Evaluating composites technology in 2011 for implementation on aircraft in 2025 might sound like excessive planning, but when you’re aiming for a revolution in carbon-fiber architecture and application, it’s never too soon to get to work. In fact, such long-term thinking is the status quo at NASA’s Environmentally Responsible Aviation (ERA) Project (Hampton, Va.), where engineers are looking for ways to build large transport aircraft more cost-effectively yet make them more efficient to fly.
Dawn Jegley and others at NASA’s ERA anticipate that current commercial aircraft design — tubular fuselage with attached wings — could be replaced by more efficient shapes for many applications. A senior aerospace engineer at NASA’s ERA and a 28-year veteran of composites use in aerospace applications, Jegley is working with Boeing Research & Technology (Huntington Beach, Calif.) to optimize carbon fiber composites in a hybrid aircraft wing/fuselage structure. Her research team anticipates that what is often called a “blended wing” design may represent the future of aircraft design and architecture.
Blended wing structures aren’t new; several newsworthy designs have been put forward in the unmanned aerial vehicle (UAV) arena. Boeing’s own X-48B development aircraft, for example, features a fuselage fully integrated and blended with the wings.
In a passenger aircraft, however, a hybrid wing/fuselage presents a challenge that UAV designers don’t face. Blended wing structures dictate the use of a more box-like cabin, with flatter walls and a variety of hard angles that are not found in a conventional barrel-shaped fuselage. “A hybrid wing structure has a flatter center section and has less drag, but it does not like to be pressurized,” says Jegley.
Flat-walled structures, by nature, are subject to greater bending stresses, making them less structurally efficient. “A cylinder,” says Jegley, “naturally holds pressure well.”
If the future of aircraft design depends on a hybrid wing, fatigue-sensitive metals are no longer viable cabin materials. Jegley’s team is working with Boeing Research & Technology on a multiyear effort to design, manufacture and test a composite structural concept that not only meets the mechanical requirements of a hybrid-wing aircraft, but in the process, it will allow aircraft manufacturers to greatly reduce the use of fasteners and rivets that are common in current-generation aircraft composite structures.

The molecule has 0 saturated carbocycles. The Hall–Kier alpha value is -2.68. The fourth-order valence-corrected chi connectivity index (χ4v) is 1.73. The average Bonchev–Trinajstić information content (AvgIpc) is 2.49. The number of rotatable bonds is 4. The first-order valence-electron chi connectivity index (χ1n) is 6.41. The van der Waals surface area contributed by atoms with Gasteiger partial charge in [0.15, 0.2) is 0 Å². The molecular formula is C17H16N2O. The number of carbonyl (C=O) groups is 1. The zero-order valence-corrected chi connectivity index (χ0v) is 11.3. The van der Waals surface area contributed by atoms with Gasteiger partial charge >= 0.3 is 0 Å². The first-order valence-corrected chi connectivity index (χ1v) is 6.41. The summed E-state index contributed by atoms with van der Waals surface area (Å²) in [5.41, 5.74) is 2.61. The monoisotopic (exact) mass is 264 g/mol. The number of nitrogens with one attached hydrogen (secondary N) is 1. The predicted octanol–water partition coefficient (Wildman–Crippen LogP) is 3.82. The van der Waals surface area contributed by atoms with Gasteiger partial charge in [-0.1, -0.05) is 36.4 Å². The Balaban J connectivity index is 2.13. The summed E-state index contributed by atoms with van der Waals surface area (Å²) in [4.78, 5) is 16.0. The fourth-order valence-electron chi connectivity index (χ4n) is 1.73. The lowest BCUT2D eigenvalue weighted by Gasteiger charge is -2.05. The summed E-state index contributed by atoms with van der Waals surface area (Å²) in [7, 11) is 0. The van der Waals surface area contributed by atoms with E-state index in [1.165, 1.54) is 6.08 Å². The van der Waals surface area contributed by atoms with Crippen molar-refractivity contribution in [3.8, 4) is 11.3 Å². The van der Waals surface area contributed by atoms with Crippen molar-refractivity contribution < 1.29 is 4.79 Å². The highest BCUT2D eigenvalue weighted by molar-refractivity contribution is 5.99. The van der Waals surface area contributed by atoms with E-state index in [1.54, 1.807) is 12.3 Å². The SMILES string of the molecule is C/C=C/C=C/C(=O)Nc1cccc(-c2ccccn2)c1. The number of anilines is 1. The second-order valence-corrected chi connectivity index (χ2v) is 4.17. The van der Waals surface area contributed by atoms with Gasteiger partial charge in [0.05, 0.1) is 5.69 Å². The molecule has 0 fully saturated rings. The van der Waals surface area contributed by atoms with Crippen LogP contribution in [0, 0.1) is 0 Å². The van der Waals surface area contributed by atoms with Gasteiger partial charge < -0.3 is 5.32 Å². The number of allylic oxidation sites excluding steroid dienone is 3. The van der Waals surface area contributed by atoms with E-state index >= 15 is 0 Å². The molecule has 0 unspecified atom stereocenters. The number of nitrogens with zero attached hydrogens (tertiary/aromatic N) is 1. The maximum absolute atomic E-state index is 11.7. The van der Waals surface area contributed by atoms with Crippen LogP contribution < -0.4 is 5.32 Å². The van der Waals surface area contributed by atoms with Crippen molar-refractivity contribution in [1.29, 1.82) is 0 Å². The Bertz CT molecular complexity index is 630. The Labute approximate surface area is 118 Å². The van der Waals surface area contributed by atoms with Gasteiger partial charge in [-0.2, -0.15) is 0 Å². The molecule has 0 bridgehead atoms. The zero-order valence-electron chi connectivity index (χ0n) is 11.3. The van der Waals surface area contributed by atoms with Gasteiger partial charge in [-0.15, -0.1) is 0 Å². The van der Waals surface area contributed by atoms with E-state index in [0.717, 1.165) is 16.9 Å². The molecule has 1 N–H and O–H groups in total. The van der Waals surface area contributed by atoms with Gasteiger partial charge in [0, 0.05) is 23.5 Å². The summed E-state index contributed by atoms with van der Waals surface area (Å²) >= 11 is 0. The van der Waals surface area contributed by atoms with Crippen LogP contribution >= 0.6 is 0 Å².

Partially funded and developed by the U.S. Air Force, NASA and Boeing, the new concept involves the maturation of a stitched skin, stringer-and-frame carbon fiber preform design that will form the fuselage wall of a hybrid-wing aircraft.
Called PRSEUS (pultruded rod, stitched, efficient, unitized structure), the wall section is a complex preform with five integrated components cut and assembled from a basic stacked fabric preform made with Hexcel’s (Stamford, Conn.) AS4 carbon fiber (see exploded view, above right). The stack features nine plies of 0.052-inch/1.3-mm-thick warp-knitted fabric assembled by Saertex USA (Huntersville, N.C.) from unidirectional AS4 tapes layered multiaxially in a ±45°/0°/0°/90°/0°/0°/±45° pattern and then loosely stitched together with Vectran liquid crystal polymer spun-fiber thread (Kuraray America Inc., Houston, Texas). The preform’s five components (in order of assembly) are as follows:
- Skin stack — The skin stack forms the wall’s flat surface structure.
- Frame cap stack — This stack is stitched in strips over the skin to provide a foundation for the frame stack (described later).
- Stringer CL — The stringer stack rests on this single-stack layer.
- Stringer stack — Boeing takes some of the AS4 stack material and wraps it around a pultruded carbon fiber rod. This rod-stiffened beam structure becomes the stringer, which Boeing stitches perpendicularly to the AS4 stack skin.
- Frame stack — The cored beam structure crosses the stringers perpendicularly. Here, the nine-ply multiaxial material is wrapped over an Evonik Foams (Magnolia, Ark.) ROHACELL foam core and notched, allowing it to nest atop the rod-stiffened stringer. The frame stack is stitched to the frame cap stack.